WHAT IS SEVIS?
SEVIS stands for the Student and Exchange Visitor Information System. It is a secure internet-based system operated by Immigration and Customs Enforcement (ICE), part of the Department of Homeland Security (DHS). This monitoring system allows schools and ICE to exchange data on the visa status of international students and scholars. The U.S. Citizenship and Immigration Service (USCIS), as well as Customs and Border Protection (CBP), and American Embassies and Consulates overseas also have access to SEVIS. Accurate and current information is transmitted electronically prior to and throughout an F-1 or J-1 student/scholar's academic program in the United States.
This is how SEVIS works:
After Pace University admits an international student, SEVIS is notified and ICE approves the University's request to issue a Form I-20 or DS-2019. The Office of Admissions prints and issues the new bar-coded Form I-20 (or DS-2019) to the student.
The student visits the U.S. Consulate or Embassy abroad, and the Consular Officer verifies through SEVIS that the student’s I-20 (or DS-2019) is a valid document. If everything is in order, the Consulate issues the F-1 (or J-1) visa.
An Immigration Officer at the port of entry inspects the student’s documents and reports to SEVIS the student’s entry to the U.S. The SEVIS system, in turn, notifies Pace that the student has entered the country.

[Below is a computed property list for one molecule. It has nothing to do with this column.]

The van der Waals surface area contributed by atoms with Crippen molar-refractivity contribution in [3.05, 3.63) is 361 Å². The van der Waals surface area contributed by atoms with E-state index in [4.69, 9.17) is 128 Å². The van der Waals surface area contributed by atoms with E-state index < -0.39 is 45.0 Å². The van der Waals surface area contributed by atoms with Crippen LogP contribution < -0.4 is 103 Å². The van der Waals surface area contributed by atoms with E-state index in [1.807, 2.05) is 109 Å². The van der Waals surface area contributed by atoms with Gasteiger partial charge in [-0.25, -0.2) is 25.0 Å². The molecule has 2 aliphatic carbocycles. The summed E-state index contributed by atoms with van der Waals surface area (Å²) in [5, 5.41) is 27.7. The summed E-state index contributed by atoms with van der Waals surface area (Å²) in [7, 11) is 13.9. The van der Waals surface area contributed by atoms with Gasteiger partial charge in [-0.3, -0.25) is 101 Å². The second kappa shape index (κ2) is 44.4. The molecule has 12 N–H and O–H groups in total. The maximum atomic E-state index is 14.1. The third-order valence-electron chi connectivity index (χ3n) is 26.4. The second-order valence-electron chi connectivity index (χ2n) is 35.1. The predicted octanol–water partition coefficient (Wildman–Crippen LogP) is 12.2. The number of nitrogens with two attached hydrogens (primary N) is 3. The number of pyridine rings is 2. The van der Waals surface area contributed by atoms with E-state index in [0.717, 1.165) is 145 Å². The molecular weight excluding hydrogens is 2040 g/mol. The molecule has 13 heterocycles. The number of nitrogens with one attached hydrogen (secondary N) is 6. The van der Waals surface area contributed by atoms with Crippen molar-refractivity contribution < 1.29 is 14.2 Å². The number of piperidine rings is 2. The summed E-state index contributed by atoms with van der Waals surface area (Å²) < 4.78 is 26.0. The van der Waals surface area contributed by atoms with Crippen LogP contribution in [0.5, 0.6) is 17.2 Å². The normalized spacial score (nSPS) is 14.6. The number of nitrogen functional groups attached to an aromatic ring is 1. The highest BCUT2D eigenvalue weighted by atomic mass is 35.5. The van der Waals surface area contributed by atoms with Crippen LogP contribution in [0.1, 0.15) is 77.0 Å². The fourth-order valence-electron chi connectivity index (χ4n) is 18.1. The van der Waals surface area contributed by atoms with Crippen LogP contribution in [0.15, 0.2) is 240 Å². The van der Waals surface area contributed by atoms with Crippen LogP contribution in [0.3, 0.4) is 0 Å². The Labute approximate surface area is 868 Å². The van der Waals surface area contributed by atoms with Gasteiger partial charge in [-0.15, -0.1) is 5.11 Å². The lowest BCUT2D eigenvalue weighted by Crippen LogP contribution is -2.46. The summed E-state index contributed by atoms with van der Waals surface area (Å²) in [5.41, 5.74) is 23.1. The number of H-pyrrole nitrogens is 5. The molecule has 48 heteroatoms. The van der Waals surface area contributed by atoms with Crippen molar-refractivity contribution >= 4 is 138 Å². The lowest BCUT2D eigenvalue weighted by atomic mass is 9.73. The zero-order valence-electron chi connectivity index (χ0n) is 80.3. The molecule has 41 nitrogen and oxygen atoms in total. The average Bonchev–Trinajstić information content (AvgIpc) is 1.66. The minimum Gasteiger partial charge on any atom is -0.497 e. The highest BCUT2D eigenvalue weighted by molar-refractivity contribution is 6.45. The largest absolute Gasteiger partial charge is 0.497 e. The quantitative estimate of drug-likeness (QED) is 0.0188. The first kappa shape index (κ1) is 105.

When the student arrives on campus, he/she reports to the International Students & Scholars Office (ISSO) and registers for classes. The ISSO then verifies the student's enrollment through SEVIS.
The ISSO continues to provide regular electronic reports to SEVIS throughout the student's academic career (see below).
Finally, SEVIS records the student's departure from the United States.
Pace University must report:
- Whether the student has enrolled ful time at the school or failed to enroll.
- A change of the student or dependent's legal name or address.
- Any student who graduates prior to the end date listed on the Form I-20.
- Academic or disciplinary actions taken due to criminal conviction.
- When a student drops below full-time and whether the less-than-full-time study is authorized by a DSO (immigration regulations refer to international student advisers as "Designated School Officials" or DSO's).
- Any form of employment authorization, including Curricular Practical Training and Optional Practical Training.
- Other data generated by standard procedures such as program extensions, change of major, school transfers, changes in level of study, and reinstatement.
- Any student who fails to maintain status or complete his or her program.
- Termination date and reason for termination.